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“It is about a search, too, for daily meaning as well as daily bread, for recognition as well as cash, for astonishment rather than torpor; in short, for a sort of life rather than a Monday through Friday sort of dying.”


“I think if you’re doing what you love it’s not really work, but you got to be doing what you love. Because if it’s a grind, then it’s not something you should be doing.”

When Pamela’s husband, Tim, deployed to Afghanistan in 2006, neither of them imagined him returning home virtually immobile. “You plan for deployment; you plan for the possibility of loss of life. You know it’s a very realistic possibility that when they leave they could die. Nobody ever teaches you or trains you for what the possibility of injury, serious injury, and what that means and what your life then becomes.” Pamela left her job to become Tim’s full-time caregiver, navigating inefficient military bureaucracies, ill-equipped to deal with the catastrophic physical and mental injuries facing veterans. Despite her constant care, Tim’s life was ruled by pain. They tried to get help for his suicidal tendencies, but, desperate, he killed himself in 2014 while she lay asleep in the next room.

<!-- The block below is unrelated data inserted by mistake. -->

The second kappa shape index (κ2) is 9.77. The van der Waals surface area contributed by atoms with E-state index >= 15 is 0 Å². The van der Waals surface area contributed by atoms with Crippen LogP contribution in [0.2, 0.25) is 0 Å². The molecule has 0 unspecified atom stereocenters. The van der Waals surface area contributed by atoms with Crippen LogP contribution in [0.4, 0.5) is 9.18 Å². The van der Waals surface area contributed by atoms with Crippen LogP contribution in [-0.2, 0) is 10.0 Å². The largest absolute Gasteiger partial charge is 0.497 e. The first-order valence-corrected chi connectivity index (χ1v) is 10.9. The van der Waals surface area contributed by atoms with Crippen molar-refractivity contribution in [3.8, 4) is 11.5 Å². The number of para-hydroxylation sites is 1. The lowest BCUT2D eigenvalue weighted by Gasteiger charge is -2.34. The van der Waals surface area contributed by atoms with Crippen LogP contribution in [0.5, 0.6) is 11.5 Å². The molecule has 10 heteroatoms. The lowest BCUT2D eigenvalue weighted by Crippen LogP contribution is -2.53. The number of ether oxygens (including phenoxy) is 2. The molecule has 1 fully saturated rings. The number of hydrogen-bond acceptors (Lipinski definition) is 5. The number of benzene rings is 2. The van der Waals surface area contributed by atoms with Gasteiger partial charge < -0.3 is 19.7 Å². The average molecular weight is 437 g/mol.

Pamela turned all of her attention to the veteran community: “It’s the only thing I’ve known since I was 18 years old. My passion is really truly with veteran’s mobility issues, because Tim was so affected by that, and veterans’ suicide.” Her work became calling the country’s attention to what she sees as a national suicide epidemic. But, she says, “The term work for me is a fluid term. I haven’t felt like I have had to work in a really long time because I do so love what I do. I haven’t had to work since 2005 when I was managing restaurants—that was work! That was, I don’t want to leave the house, I don’t want to go, I know what I have to face. Even full-time caregiving for Timmy, that was never work. That was love.”